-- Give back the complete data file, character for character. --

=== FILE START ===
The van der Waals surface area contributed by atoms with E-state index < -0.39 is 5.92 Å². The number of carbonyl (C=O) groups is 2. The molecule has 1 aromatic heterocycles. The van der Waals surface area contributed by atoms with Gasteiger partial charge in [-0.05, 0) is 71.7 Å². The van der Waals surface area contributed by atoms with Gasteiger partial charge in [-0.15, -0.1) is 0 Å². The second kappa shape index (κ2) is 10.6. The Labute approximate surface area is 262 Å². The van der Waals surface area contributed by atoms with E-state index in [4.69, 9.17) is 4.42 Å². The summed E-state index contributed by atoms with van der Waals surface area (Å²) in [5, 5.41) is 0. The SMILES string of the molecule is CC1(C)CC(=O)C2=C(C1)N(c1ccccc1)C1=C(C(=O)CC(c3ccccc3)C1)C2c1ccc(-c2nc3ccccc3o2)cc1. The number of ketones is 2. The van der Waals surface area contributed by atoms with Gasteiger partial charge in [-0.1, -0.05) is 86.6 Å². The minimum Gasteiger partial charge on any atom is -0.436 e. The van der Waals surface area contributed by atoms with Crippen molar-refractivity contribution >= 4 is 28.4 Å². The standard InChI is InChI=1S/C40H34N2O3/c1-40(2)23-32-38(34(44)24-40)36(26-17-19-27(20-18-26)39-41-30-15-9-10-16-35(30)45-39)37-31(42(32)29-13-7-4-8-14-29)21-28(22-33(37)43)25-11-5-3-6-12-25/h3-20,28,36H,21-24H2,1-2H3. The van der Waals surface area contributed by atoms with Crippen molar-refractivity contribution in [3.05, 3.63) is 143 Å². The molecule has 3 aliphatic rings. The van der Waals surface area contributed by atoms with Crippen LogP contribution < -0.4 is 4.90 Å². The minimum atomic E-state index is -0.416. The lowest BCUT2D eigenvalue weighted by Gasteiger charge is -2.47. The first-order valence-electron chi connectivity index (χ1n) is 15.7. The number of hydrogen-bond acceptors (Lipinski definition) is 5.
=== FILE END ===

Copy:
The van der Waals surface area contributed by atoms with E-state index < -0.39 is 5.92 Å². The number of carbonyl (C=O) groups is 2. The molecule has 1 aromatic heterocycles. The van der Waals surface area contributed by atoms with Gasteiger partial charge in [-0.05, 0) is 71.7 Å². The van der Waals surface area contributed by atoms with Gasteiger partial charge in [-0.15, -0.1) is 0 Å². The second kappa shape index (κ2) is 10.6. The Labute approximate surface area is 262 Å². The van der Waals surface area contributed by atoms with E-state index in [4.69, 9.17) is 4.42 Å². The summed E-state index contributed by atoms with van der Waals surface area (Å²) in [5, 5.41) is 0. The SMILES string of the molecule is CC1(C)CC(=O)C2=C(C1)N(c1ccccc1)C1=C(C(=O)CC(c3ccccc3)C1)C2c1ccc(-c2nc3ccccc3o2)cc1. The number of ketones is 2. The van der Waals surface area contributed by atoms with Gasteiger partial charge in [-0.1, -0.05) is 86.6 Å². The minimum Gasteiger partial charge on any atom is -0.436 e. The van der Waals surface area contributed by atoms with Crippen molar-refractivity contribution >= 4 is 28.4 Å². The standard InChI is InChI=1S/C40H34N2O3/c1-40(2)23-32-38(34(44)24-40)36(26-17-19-27(20-18-26)39-41-30-15-9-10-16-35(30)45-39)37-31(42(32)29-13-7-4-8-14-29)21-28(22-33(37)43)25-11-5-3-6-12-25/h3-20,28,36H,21-24H2,1-2H3. The van der Waals surface area contributed by atoms with Crippen molar-refractivity contribution in [3.05, 3.63) is 143 Å². The molecule has 3 aliphatic rings. The van der Waals surface area contributed by atoms with Crippen LogP contribution < -0.4 is 4.90 Å². The minimum atomic E-state index is -0.416. The lowest BCUT2D eigenvalue weighted by Gasteiger charge is -2.47. The first-order valence-electron chi connectivity index (χ1n) is 15.7. The number of hydrogen-bond acceptors (Lipinski definition) is 5.